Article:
P.S. Red…not to worry, I have almost no idea how to text message, but the comments/song suggestions go below, just click the link where it says “No comments.” And now knowing that, you are more tech-savvy than I am, by far!

Sleeping like a baby and other news

May 26, 2007

While I’m sure the victory is temporary, we’ll claim victory all the same.

For the last two nights, my husband has executed the finest in Supernanny bedtime technique, specifically the “Calmly and Quietly Carry Him Back To Bed Over And Over Without Engaging Him In Conversation Even If It Takes All Night” technique, and after less than ten minutes each time, Will was in bed for the night.

I was not involved with the bedtime routine on the first night of going all Supernanny on Will because I was downstairs enjoying a half gallon of “Half Lytely,” in preparation for a little procedure made famous by Katie Couric in 2000. For the record? The claim made on the product packaging, “Now available in delicious lemon-lime flavor!” is overselling it JUST A LITTLE BIT.


But, as anyone who has ever done this will tell you, drinking that stuff is truly the worst part. (Or maybe saying the word “colonoscopy” out loud to your friends and coworkers.)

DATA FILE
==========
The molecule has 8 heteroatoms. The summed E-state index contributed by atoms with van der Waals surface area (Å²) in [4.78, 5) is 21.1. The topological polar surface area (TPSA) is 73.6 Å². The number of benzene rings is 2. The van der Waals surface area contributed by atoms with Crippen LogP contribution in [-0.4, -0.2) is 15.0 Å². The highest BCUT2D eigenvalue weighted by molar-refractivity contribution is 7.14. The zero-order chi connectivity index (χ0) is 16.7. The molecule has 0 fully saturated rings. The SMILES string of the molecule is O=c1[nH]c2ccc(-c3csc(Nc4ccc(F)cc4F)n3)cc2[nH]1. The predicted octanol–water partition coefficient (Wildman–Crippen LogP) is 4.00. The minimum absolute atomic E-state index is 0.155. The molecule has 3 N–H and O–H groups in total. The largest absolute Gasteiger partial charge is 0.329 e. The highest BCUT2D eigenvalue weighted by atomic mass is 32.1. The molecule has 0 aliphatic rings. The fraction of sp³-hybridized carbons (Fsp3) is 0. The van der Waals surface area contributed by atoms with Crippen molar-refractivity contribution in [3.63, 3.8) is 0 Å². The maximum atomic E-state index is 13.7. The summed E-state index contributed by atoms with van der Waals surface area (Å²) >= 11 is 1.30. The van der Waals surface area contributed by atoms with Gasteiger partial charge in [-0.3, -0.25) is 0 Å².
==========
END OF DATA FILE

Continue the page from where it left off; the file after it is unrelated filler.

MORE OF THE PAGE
But the procedure itself? I guess it really happened, but the last thing I remember from before the drugs was my doctor asking me if I was still speaking to her after the prep, and the next thing I knew I was drinking ginger ale with a bendy straw. It was THAT easy. Plus I got to sleep all afternoon on a delicious cloud of Demerol while my aunt and my husband chased two boys.

So, I write about this topic for one reason only—if you have a family history of colon cancer, or if you are of an age that screening is recommended, don’t put it off. If my mom had only known she needed to go for screening at my age, she might have lived to meet my husband and her grandsons—colon cancer has a 90 percent cure rate if detected in time. As Katie Couric says, “Colon cancer is a lot more inconvenient than a colonoscopy.”

I got a clean bill of health after my screening, which gets me a five-year pass until the next one. And hopefully we’ll see five more years of serious R & D on that prep solution, DO YOU HEAR ME OUT THERE, RESEARCHERS?

Stay Up Late

May 24, 2007

Will has been a wee bit challenging in the bedtime department recently. He’s a sweet, wonderful boy until the last page of the last book, when he dons his battle gear, deftly and swiftly launching Operation Stay Up Late before we’re even out the door.

In just minutes he can unleash the “I’m thirsty!” attack, followed in rapid succession by “Rub my back!” “My stomach hurts!” “I don’t feel very well!” and “I can’t find my ______ (fill in the blank with all-of-a-sudden-precious objects).”